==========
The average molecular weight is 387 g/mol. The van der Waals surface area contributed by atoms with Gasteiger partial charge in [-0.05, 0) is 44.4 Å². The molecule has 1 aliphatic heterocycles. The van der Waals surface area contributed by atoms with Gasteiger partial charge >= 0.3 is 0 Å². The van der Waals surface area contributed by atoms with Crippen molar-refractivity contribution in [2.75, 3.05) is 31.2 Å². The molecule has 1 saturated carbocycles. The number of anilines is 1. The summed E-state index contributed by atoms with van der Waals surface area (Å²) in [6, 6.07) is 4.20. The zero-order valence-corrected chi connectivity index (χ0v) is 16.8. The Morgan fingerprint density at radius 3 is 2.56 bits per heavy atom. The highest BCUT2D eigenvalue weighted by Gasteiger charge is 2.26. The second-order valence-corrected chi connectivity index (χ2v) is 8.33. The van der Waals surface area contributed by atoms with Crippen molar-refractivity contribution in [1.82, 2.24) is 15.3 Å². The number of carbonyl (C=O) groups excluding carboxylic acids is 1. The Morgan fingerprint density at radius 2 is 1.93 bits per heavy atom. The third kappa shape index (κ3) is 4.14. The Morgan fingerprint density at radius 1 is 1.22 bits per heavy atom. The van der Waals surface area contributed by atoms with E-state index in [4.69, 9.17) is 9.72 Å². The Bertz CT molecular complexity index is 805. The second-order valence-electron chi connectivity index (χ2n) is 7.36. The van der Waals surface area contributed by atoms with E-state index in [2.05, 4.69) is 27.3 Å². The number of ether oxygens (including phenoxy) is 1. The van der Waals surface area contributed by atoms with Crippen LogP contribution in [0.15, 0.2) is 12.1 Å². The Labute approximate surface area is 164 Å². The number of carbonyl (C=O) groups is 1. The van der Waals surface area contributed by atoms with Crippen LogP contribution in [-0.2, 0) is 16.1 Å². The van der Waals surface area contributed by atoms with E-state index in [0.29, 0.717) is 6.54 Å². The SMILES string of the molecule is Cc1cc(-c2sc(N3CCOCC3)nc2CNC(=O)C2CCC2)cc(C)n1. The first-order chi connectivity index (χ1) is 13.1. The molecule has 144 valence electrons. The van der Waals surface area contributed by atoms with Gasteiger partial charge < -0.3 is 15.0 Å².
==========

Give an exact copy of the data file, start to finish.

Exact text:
The average molecular weight is 387 g/mol. The van der Waals surface area contributed by atoms with Gasteiger partial charge in [-0.05, 0) is 44.4 Å². The molecule has 1 aliphatic heterocycles. The van der Waals surface area contributed by atoms with Gasteiger partial charge >= 0.3 is 0 Å². The van der Waals surface area contributed by atoms with Crippen molar-refractivity contribution in [2.75, 3.05) is 31.2 Å². The molecule has 1 saturated carbocycles. The number of anilines is 1. The summed E-state index contributed by atoms with van der Waals surface area (Å²) in [6, 6.07) is 4.20. The zero-order valence-corrected chi connectivity index (χ0v) is 16.8. The Morgan fingerprint density at radius 3 is 2.56 bits per heavy atom. The highest BCUT2D eigenvalue weighted by Gasteiger charge is 2.26. The second-order valence-corrected chi connectivity index (χ2v) is 8.33. The van der Waals surface area contributed by atoms with Crippen molar-refractivity contribution in [1.82, 2.24) is 15.3 Å². The number of carbonyl (C=O) groups excluding carboxylic acids is 1. The Morgan fingerprint density at radius 2 is 1.93 bits per heavy atom. The third kappa shape index (κ3) is 4.14. The Morgan fingerprint density at radius 1 is 1.22 bits per heavy atom. The van der Waals surface area contributed by atoms with E-state index in [4.69, 9.17) is 9.72 Å². The Bertz CT molecular complexity index is 805. The second-order valence-electron chi connectivity index (χ2n) is 7.36. The van der Waals surface area contributed by atoms with E-state index in [2.05, 4.69) is 27.3 Å². The number of ether oxygens (including phenoxy) is 1. The van der Waals surface area contributed by atoms with Crippen LogP contribution in [0.15, 0.2) is 12.1 Å². The Labute approximate surface area is 164 Å². The number of carbonyl (C=O) groups is 1. The van der Waals surface area contributed by atoms with Crippen LogP contribution in [-0.2, 0) is 16.1 Å². The van der Waals surface area contributed by atoms with E-state index in [0.29, 0.717) is 6.54 Å². The SMILES string of the molecule is Cc1cc(-c2sc(N3CCOCC3)nc2CNC(=O)C2CCC2)cc(C)n1. The first-order chi connectivity index (χ1) is 13.1. The molecule has 144 valence electrons. The van der Waals surface area contributed by atoms with Gasteiger partial charge < -0.3 is 15.0 Å².